The response to my request was overwhelming. I received 40 jewelry orders from individuals within a 3 week period, plus a large order from the United Greyhound Club for jewelry to use as trophies for their October UKC Greyhound Specialty show. But I didn't tally up the total amount of the sales at the time, so I didn't know exactly how overwhelming it was until much later!

In the meantime, we racked up a lot of interest on that credit card while we waited 6 months for the court to award us the full restitution that we knew that Michigan law required the owners to pay us.

On December 5, the court finally awarded us full restitution of the entire amount of the vet bills, payable within 7 days. Michigan law considers dogs to be property, so we were not eligible for legal fees as part of a property damage settlement. And the judge did not take the credit card interest into consideration.

The vet and physical therapy bills alone ended up totaling $9762.67. The credit card racked up another $1200 in interest on those vet bills over the 6 months it took to get it settled in court. The lawyers cost us $3361.00 which had to be paid in cash. So the official total that the pit bull attack cost us was $14,323.67!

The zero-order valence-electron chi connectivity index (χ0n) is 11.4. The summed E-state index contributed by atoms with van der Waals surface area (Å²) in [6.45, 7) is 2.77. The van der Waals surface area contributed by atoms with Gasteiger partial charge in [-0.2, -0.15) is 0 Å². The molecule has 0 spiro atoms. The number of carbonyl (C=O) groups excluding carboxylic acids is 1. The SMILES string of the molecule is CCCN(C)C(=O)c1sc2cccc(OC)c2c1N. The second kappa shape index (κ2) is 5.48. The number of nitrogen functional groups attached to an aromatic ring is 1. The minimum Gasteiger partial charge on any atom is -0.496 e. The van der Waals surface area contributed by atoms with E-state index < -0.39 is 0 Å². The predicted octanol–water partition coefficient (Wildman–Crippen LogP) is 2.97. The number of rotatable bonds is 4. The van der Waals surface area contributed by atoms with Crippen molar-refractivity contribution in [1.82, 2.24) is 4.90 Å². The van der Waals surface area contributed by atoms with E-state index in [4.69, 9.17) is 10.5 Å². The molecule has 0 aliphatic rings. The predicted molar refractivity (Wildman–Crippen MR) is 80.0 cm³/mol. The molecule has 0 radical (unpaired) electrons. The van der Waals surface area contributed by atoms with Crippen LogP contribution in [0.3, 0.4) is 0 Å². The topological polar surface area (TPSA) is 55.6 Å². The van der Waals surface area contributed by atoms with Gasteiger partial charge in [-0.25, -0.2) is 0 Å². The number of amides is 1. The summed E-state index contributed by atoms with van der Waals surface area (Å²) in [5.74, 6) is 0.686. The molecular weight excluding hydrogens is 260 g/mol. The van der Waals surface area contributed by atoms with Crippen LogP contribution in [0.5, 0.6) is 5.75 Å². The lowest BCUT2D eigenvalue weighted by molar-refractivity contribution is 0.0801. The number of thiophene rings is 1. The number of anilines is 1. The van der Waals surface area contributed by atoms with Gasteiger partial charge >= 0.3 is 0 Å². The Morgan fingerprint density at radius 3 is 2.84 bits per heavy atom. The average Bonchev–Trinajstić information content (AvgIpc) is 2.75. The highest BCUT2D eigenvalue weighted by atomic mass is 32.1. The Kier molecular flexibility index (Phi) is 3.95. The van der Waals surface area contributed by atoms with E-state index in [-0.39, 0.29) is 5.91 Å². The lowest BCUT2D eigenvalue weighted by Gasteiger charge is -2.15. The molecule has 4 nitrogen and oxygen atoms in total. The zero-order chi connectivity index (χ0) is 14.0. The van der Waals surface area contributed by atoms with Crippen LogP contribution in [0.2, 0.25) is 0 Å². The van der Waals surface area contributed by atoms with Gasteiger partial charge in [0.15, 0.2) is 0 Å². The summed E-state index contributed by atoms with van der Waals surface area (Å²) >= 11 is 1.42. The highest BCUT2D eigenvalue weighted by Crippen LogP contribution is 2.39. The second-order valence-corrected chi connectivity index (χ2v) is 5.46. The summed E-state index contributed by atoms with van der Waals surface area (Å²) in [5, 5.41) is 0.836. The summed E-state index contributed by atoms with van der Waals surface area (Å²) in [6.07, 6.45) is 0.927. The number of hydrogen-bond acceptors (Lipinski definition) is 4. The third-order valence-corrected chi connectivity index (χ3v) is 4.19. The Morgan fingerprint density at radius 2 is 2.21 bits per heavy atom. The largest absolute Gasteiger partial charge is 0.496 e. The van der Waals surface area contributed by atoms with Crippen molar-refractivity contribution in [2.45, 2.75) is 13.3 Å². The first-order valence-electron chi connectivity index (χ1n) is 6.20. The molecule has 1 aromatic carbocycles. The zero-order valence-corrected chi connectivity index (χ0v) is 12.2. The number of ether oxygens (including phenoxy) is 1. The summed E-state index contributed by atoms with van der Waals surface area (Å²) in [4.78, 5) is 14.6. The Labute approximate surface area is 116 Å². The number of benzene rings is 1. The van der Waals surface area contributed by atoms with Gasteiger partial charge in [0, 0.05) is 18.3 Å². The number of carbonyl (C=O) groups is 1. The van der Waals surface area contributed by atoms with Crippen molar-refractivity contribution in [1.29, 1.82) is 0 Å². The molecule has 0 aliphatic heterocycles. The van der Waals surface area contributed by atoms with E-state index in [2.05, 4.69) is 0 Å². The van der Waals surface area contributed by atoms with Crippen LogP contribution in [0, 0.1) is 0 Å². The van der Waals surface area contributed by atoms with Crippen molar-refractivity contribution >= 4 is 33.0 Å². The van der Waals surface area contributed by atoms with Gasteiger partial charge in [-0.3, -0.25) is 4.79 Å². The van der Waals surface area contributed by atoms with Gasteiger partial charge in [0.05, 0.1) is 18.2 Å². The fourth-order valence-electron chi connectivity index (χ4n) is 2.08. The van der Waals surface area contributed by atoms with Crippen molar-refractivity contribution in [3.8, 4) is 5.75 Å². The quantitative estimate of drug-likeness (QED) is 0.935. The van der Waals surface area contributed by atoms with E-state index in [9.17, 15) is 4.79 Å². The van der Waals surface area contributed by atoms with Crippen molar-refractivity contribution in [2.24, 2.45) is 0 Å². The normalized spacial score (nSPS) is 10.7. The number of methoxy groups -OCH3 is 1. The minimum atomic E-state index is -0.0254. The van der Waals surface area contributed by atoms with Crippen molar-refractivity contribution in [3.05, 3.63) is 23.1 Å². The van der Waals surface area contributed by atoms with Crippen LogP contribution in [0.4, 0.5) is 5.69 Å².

I know there were miscellaneous things that I don't have the receipts for, like thrift store blankets for the ex-pen that Jack lived in for over a month, some vitamin supplements that a veterinarian friend said would help his spinal nerves regenerate, and special treats to get him to eat when he first came home. So the unofficial total was slightly higher. But no receipts equals no claim. Our loss.

As I said earlier, I didn't tally up the jewelry sales as they came in. I was exhausted from caring for Jack 24/7 while dealing with a severe inability to sleep which lasted for several weeks after the attack. I simply packed and filled the orders, and moved the sales money from Paypal to my bank account and straight to the credit card bill to keep enough credit open to keep paying the vet bills.


I finally ran a sales total on Dec. 13 after the restitution payment check cleared the bank. I was shocked to see that the jewelry sales earmarked for Jack plus sales of the greyhound decals that I made later in the summer brought in a total of $3225.00!

So: $14,323.67 total – $9762.67 restitution – $3225.00 sales= $1336.00

$1336.00 That's all that wasn't covered by court-ordered restitution or jewelry sales. Compared to the original total it doesn't seem like much. I have said from day one that I have no desire to profit in any way from this disaster. But $1336.00 is still a lot to lose just because we chose to take our dogs on a random walk one evening.